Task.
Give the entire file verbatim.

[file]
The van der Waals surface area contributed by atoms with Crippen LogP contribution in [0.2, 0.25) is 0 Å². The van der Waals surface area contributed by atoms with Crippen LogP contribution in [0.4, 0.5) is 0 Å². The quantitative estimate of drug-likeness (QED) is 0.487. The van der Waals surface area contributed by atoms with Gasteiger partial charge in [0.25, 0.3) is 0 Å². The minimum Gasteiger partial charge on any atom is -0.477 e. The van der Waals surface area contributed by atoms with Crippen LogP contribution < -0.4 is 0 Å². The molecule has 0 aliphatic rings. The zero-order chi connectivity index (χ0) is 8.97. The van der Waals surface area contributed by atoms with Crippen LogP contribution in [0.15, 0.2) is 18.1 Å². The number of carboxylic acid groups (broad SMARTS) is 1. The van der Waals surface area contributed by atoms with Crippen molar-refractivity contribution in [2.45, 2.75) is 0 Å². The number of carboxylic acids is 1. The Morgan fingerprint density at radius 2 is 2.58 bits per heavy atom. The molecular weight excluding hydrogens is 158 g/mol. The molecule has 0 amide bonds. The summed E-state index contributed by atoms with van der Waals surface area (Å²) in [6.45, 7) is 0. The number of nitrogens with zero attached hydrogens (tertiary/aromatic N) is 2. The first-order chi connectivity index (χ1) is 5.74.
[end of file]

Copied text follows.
The van der Waals surface area contributed by atoms with Crippen LogP contribution in [0.2, 0.25) is 0 Å². The van der Waals surface area contributed by atoms with Crippen LogP contribution in [0.4, 0.5) is 0 Å². The quantitative estimate of drug-likeness (QED) is 0.487. The van der Waals surface area contributed by atoms with Gasteiger partial charge in [0.25, 0.3) is 0 Å². The minimum Gasteiger partial charge on any atom is -0.477 e. The van der Waals surface area contributed by atoms with Crippen LogP contribution < -0.4 is 0 Å². The molecule has 0 aliphatic rings. The zero-order chi connectivity index (χ0) is 8.97. The van der Waals surface area contributed by atoms with Crippen LogP contribution in [0.15, 0.2) is 18.1 Å². The number of carboxylic acid groups (broad SMARTS) is 1. The van der Waals surface area contributed by atoms with Crippen molar-refractivity contribution in [2.45, 2.75) is 0 Å². The number of carboxylic acids is 1. The Morgan fingerprint density at radius 2 is 2.58 bits per heavy atom. The molecular weight excluding hydrogens is 158 g/mol. The molecule has 0 amide bonds. The summed E-state index contributed by atoms with van der Waals surface area (Å²) in [6.45, 7) is 0. The number of nitrogens with zero attached hydrogens (tertiary/aromatic N) is 2. The first-order chi connectivity index (χ1) is 5.74.